By Mark Wollenberg, National Director of Church Mobilization
I had an eye opening experience recently about how close the vulnerable are to being on the street – how, for the poor, there is zero margin for error without extreme consequences.
A member of my extended family is living on a fixed income due to a serious injury that happened over five years ago. He was doing quite well making ends meet and squeaking by on the monthly stipend from the government.
Then on the night of his fiftieth birthday the house that he, and five other people, were living in was engulfed in flames. The house fire started at around 1AM, and they managed to escape with only the clothes on their back as the flames consumed the house. They were all given 3 nights accommodation at a local hotel and $150 for food and clothing. They were informed that once this one time allocation was used up, they were on their own to find a new place to live. This was made even more challenging by the fact that most of their identification was destroyed in the fire, along with bus passes and bank cards.
Fortunately we were able to help provide a temporary place for our family member to stay and look for a new living situation. However, he told us that his roommates had no family members to assist them and, because emergency housing was full and the local mission had no more beds, they were on the street.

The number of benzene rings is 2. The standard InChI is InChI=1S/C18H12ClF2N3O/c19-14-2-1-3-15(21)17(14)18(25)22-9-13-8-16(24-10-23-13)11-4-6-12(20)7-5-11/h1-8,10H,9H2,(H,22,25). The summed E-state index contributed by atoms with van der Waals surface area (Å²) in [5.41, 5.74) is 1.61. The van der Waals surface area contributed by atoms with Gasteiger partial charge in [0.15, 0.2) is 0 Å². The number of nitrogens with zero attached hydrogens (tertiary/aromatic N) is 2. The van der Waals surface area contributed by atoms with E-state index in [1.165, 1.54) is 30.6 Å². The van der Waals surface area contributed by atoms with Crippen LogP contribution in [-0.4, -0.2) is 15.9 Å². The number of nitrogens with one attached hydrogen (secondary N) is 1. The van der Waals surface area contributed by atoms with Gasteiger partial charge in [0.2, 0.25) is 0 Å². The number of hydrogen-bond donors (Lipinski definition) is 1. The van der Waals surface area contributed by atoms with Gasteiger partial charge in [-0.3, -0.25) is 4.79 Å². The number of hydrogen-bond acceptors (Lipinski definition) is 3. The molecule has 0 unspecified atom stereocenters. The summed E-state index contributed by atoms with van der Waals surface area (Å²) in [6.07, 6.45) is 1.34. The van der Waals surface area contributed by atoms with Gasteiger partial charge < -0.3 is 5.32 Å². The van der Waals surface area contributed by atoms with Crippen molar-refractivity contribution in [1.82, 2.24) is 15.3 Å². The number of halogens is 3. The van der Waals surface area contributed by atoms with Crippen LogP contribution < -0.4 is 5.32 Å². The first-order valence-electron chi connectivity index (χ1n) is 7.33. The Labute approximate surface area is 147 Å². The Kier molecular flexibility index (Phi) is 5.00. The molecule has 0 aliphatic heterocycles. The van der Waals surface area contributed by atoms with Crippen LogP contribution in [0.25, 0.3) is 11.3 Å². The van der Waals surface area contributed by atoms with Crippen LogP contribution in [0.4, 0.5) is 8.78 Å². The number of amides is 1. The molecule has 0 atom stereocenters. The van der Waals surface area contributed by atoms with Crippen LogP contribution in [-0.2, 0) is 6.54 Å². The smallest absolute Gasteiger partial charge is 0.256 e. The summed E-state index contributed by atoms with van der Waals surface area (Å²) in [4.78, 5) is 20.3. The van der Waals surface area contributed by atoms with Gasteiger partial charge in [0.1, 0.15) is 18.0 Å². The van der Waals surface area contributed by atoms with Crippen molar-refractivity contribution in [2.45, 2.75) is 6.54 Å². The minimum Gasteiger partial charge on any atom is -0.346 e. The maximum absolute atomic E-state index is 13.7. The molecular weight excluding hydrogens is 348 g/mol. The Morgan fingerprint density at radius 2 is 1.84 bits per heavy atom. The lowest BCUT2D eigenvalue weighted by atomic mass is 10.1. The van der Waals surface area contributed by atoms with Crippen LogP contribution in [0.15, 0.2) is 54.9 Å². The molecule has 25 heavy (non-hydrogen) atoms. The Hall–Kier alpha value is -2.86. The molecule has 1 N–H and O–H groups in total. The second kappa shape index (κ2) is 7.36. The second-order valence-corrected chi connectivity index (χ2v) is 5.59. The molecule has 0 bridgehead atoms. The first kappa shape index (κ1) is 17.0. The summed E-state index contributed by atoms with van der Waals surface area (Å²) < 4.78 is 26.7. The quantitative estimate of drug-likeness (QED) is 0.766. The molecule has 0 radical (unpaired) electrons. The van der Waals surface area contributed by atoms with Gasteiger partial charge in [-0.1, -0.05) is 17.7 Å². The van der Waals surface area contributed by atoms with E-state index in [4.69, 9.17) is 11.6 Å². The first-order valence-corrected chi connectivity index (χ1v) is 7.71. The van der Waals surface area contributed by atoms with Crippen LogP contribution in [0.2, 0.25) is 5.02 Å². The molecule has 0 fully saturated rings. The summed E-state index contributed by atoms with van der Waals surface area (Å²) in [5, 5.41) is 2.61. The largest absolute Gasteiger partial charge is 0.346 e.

At this point, I was reminded that the vulnerable and marginalized in our communities, in Canada and around the world have no room for even one unexpected negative event in their lives. They are one fire, one flood, or one violent assault away from being forced onto the streets of their city or town. There is no buffer or contingency plan to fall back on in these situations.
I also thought about the widows in Africa that have their land violently stolen by thugs and greedy neighbours. They have no backup plan when violence forces them off their land. I understood again how important the work that IJM does in coming along side widows and the vulnerable in the communities where we work. To assist them in practical ways with emergency supplies, and then to walk with them through the often complicated maze that is the local justice system in order to get their land returned. It is such an enormous benefit and help to them.
Just as our family member was so very grateful to have us around to help him after the house fire, I know how grateful the vulnerable people are that IJM is there to help.
So when you read about a house fire or an apartment building catching fire in your community ask yourself how many people have no margin in their lives for this kind of tragedy. Think about how you, or perhaps your faith community, can assist those who might find themselves on the street.
Learn how you can make a difference and stop everyday violence by watching Gary Haugen's TED Talk.